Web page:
Comparable but Unequal
Part of a Series
For appendix tables, see the PDF or Scribd versions of this issue brief.
In 1954, the U.S. Supreme Court made clear with its Brown v. Board of Education decision that education “must be made available to all on equal terms.” Sixty years later, that promise remains unfulfilled. Millions of students—largely low-income students and students of color—continue to attend segregated and economically isolated schools. State and district school finance systems perpetuate and compound these inequities by providing less money to students with the greatest need.
Federal law—through Title I, Part A, of the Elementary and Secondary Education Act, or ESEA—attempts to ameliorate these disparities. It requires school districts to provide “comparable” educational services in high-poverty and low-poverty, or non-Title I, schools as a condition of receiving Title I dollars.
But the devil, as always, is in the details. Under current law, districts can compute comparability using average teacher salaries or teacher-to-student ratios instead of actual expenditures on teacher salaries. And because teacher salaries constitute the largest proportion of school budgets and teachers with greater experience earn higher salaries and tend to teach in lower-poverty schools, this compliance method renders it impossible to accurately compare school budgets.
This problem is not an oversight. Federal law explicitly prohibits districts from calculating comparability using actual expenditures. Instead, it chooses to treat teachers as interchangeable widgets. For example, if School A has 10 teachers and School B has 10 teachers, they must be providing a comparable education. It is this loophole in federal law—the “comparability loophole”—that is at the heart of school funding inequities.
But research over the past decade has conclusively shown that all teachers are not equal. Some have a vastly greater impact on student achievement than others. In fact, a recent RAND Corporation report stated, “among school-related factors, teachers matter most.” And while experience is not a perfect proxy for effectiveness, research consistently shows that teachers undergo a steep learning curve during the first three years on the job and then gradually reach a peak in their fifth year. Consequently, it is particularly problematic that schools disproportionately serving low-income students also have more than their fair share of new teachers. Additionally, though individual teacher effectiveness varies, schools with more new teachers are, on average, not comparable to schools with more experienced teachers.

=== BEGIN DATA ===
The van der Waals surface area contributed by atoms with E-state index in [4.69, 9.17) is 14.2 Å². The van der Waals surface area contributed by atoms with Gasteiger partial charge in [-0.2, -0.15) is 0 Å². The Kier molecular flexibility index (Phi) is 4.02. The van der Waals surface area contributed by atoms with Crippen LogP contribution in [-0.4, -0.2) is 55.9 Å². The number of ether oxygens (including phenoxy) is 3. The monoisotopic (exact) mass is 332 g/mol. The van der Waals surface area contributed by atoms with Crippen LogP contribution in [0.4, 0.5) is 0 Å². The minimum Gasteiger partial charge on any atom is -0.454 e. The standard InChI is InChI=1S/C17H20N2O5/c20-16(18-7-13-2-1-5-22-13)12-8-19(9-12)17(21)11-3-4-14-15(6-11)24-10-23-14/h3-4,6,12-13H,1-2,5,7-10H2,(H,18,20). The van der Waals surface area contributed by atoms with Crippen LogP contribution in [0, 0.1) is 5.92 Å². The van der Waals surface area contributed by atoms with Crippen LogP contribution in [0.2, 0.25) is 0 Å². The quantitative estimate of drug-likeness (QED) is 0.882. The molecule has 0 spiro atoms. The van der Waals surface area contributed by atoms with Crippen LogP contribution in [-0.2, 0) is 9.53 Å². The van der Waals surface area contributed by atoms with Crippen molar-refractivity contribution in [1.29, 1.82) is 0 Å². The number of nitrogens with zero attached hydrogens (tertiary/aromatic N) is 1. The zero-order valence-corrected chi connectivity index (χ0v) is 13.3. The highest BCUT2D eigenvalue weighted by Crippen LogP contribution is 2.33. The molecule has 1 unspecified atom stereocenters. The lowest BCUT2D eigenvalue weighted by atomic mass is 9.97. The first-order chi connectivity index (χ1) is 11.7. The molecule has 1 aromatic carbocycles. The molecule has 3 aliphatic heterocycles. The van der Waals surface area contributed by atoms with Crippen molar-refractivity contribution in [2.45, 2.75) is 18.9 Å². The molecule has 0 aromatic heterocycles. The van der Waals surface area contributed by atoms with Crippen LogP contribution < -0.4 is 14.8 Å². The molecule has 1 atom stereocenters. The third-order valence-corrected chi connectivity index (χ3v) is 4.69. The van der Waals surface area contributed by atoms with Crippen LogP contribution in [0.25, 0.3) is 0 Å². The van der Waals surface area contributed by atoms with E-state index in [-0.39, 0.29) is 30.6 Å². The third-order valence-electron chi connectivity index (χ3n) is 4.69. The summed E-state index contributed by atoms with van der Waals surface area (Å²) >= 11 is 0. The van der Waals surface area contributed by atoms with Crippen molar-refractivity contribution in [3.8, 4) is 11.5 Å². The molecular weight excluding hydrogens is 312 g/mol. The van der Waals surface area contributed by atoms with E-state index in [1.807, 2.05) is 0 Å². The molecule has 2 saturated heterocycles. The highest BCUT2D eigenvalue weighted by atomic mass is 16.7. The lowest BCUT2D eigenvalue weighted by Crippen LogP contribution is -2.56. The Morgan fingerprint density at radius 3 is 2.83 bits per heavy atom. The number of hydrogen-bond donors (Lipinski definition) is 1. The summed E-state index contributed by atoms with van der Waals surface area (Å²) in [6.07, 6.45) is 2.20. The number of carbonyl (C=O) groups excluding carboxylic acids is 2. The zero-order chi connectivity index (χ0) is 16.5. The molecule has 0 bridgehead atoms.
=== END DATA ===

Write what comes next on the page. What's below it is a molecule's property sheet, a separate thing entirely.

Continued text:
Ensuring that Title I funds provide additional funds for disadvantaged students is not a small issue. Indeed, it goes to the heart of the American promise of equal opportunity: No matter your background or family circumstance, you have a shot at a middle-class life if you work hard and get a good education. While money is not the only driver of a high-quality education, research shows that money really matters for disadvantaged students.
A recent National Bureau of Economic Research study found that:
For poor children, a twenty percent increase in per-pupil spending each year for all 12 years of public school is associated with nearly a full additional year of completed education, 25 percent higher earnings, and a 20 percentage-point reduction in the annual incidence of poverty in adulthood. … The results … highlight how improved access to school resources can profoundly shape the life outcomes of economically disadvantaged children, and thereby significantly reduce the intergenerational transmission of poverty.
The comparability requirement in ESEA is the mechanism through which the federal government can ensure that the public education offered to poor students is at least as well resourced as that offered to their more affluent peers. By allowing districts to use measures of educators instead of expenditures to demonstrate that they are providing comparable educational services, federal law ceases to have teeth. This is commonly referred to as the comparability loophole.
Effects of the comparability loophole